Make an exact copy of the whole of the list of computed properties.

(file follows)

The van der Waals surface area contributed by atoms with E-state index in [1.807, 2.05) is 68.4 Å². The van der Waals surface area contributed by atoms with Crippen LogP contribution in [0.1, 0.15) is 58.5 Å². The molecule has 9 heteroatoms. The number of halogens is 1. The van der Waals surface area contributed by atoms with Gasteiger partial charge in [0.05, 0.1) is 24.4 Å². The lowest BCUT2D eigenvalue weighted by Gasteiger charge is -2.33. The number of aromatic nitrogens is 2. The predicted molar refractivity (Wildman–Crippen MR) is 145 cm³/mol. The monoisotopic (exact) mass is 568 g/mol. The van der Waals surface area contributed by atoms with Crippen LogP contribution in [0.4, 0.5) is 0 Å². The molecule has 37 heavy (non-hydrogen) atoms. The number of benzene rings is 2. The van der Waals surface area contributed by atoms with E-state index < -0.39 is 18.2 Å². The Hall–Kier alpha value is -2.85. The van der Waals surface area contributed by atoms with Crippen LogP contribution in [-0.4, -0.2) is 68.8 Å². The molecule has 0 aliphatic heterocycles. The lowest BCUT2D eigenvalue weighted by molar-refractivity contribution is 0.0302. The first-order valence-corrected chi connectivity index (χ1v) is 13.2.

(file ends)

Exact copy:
The van der Waals surface area contributed by atoms with E-state index in [1.807, 2.05) is 68.4 Å². The van der Waals surface area contributed by atoms with Crippen LogP contribution in [0.1, 0.15) is 58.5 Å². The molecule has 9 heteroatoms. The number of halogens is 1. The van der Waals surface area contributed by atoms with Gasteiger partial charge in [0.05, 0.1) is 24.4 Å². The lowest BCUT2D eigenvalue weighted by Gasteiger charge is -2.33. The number of aromatic nitrogens is 2. The predicted molar refractivity (Wildman–Crippen MR) is 145 cm³/mol. The monoisotopic (exact) mass is 568 g/mol. The van der Waals surface area contributed by atoms with Crippen LogP contribution in [0.4, 0.5) is 0 Å². The molecule has 37 heavy (non-hydrogen) atoms. The number of benzene rings is 2. The van der Waals surface area contributed by atoms with E-state index < -0.39 is 18.2 Å². The Hall–Kier alpha value is -2.85. The van der Waals surface area contributed by atoms with Crippen LogP contribution in [-0.4, -0.2) is 68.8 Å². The molecule has 0 aliphatic heterocycles. The lowest BCUT2D eigenvalue weighted by molar-refractivity contribution is 0.0302. The first-order valence-corrected chi connectivity index (χ1v) is 13.2.